- Share this article on Facebook
- Share this article on Twitter
- Share this article on Email
- Show additional share options
- Share this article on Print
- Share this article on Comment
- Share this article on Whatsapp
- Share this article on Linkedin
- Share this article on Reddit
- Share this article on Pinit
- Share this article on Tumblr
LONDON — British producer Alison Owen, is set to work on two high-profile projects in 2014, including her long-standing passion project Tulip Fever, a film she has been trying to make for more than 10 years.
Owen, talking after delivering this year’s industry keynote speech at the BFI London Film Festival, said the production is aiming to start in April 2014 with Justin Chadwick in the director’s chair.
Owen said the project is out to an “exciting” list of talent to star in the long-gestating project.
Owen’s effort to bring the 17th century Dutch drama based on Deborah Moggach‘s novel of the same name to the big screen has been a long and hard road.
Just months before cameras were set to roll with Jude Law starring in the film in 2004, the production was closed down, due to a surprise decision by the British government to change its tax-break program. The changes meant a large part of the $20 million budget was wiped away overnight.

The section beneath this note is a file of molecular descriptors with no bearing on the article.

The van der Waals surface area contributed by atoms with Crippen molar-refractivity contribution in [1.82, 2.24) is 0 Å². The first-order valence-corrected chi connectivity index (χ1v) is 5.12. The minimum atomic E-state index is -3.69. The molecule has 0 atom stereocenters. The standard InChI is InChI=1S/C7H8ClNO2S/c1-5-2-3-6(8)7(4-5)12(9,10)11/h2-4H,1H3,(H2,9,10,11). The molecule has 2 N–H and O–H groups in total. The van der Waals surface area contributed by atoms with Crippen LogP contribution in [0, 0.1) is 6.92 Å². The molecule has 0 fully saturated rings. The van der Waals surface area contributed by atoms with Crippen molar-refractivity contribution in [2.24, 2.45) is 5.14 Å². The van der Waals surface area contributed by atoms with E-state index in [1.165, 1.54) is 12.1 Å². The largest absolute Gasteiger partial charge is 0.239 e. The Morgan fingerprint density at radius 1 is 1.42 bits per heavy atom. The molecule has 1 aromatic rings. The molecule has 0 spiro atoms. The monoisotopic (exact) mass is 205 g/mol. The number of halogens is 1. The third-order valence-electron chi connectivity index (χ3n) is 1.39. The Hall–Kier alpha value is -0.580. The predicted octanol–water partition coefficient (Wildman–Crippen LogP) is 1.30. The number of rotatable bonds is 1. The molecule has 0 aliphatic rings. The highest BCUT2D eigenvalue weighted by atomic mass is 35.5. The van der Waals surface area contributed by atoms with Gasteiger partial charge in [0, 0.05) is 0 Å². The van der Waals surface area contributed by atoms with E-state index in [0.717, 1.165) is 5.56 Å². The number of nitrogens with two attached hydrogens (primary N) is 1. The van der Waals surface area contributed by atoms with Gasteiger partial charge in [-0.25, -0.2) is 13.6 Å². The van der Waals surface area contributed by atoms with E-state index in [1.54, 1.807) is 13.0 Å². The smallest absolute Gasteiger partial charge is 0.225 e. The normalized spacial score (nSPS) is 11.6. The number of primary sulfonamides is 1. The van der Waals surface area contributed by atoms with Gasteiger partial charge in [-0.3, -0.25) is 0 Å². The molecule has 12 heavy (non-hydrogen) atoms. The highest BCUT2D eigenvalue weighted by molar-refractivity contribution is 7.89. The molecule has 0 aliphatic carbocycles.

But Owen said Friday that she will mount the film in “April 2014, touch wood.”
She is also in pre-production on The Fury, starring Carey Mulligan, which she is billing as a “gritty, emotional” account of the British suffragette movement in 1910.
Sarah Gavron is directing that film from a script by Abi Morgan, marking the project out as a powerful indictment of women in British film.
Owen touched upon the representation of women in film and why the female of the species continues to be under-represented in the industry in a Q&A session after her keynote with BFI film fund chief Ben Roberts.
Owen noted that if women have children they generally have to take 10 years off before returning to their careers.
“It will get better,” Owen said. “It’s hard for women to step off the ladder and then start at the bottom again when they come back.”
She cited successful female filmmakers Nora Ephron and Nancy Meyers as two women who had achieved “great success” in their 50s.
Owen also warned tongue-in-cheek of the dangers of expressing too much interest in material to an agent.
She said she had recently lost out on an option to turn East of Eden into a high-end TV series after asking an agent about it.
“The agent unfortunately used my interest in it and ended up taking it to Ron Howard [Imagine Entertainment] who’s going to make it with Jennifer Lawrence,” she said, smiling ruefully.
Sign up for THR news straight to your inbox every day
Tokyo Film Festival